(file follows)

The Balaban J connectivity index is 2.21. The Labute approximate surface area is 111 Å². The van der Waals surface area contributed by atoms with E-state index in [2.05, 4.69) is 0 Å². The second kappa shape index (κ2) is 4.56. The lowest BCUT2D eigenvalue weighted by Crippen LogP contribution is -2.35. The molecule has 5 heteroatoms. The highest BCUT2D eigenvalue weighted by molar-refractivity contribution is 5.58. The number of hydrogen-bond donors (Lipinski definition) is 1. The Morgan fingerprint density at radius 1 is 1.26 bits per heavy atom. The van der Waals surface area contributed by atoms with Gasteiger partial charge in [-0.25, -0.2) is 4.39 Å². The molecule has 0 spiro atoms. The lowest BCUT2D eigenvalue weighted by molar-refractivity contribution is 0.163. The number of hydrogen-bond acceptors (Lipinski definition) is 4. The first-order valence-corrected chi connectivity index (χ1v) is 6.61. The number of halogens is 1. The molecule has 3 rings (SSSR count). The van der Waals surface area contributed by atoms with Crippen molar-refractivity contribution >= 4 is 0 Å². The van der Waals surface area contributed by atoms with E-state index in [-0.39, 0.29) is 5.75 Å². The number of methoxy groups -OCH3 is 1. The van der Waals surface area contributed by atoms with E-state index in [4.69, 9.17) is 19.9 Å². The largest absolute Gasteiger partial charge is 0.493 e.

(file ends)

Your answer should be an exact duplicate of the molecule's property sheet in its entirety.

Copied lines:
The Balaban J connectivity index is 2.21. The Labute approximate surface area is 111 Å². The van der Waals surface area contributed by atoms with E-state index in [2.05, 4.69) is 0 Å². The second kappa shape index (κ2) is 4.56. The lowest BCUT2D eigenvalue weighted by Crippen LogP contribution is -2.35. The molecule has 5 heteroatoms. The highest BCUT2D eigenvalue weighted by molar-refractivity contribution is 5.58. The number of hydrogen-bond donors (Lipinski definition) is 1. The Morgan fingerprint density at radius 1 is 1.26 bits per heavy atom. The van der Waals surface area contributed by atoms with Gasteiger partial charge in [-0.25, -0.2) is 4.39 Å². The molecule has 0 spiro atoms. The lowest BCUT2D eigenvalue weighted by molar-refractivity contribution is 0.163. The number of hydrogen-bond acceptors (Lipinski definition) is 4. The first-order valence-corrected chi connectivity index (χ1v) is 6.61. The number of halogens is 1. The molecule has 3 rings (SSSR count). The van der Waals surface area contributed by atoms with Crippen molar-refractivity contribution >= 4 is 0 Å². The van der Waals surface area contributed by atoms with E-state index in [-0.39, 0.29) is 5.75 Å². The number of methoxy groups -OCH3 is 1. The van der Waals surface area contributed by atoms with E-state index in [4.69, 9.17) is 19.9 Å². The largest absolute Gasteiger partial charge is 0.493 e.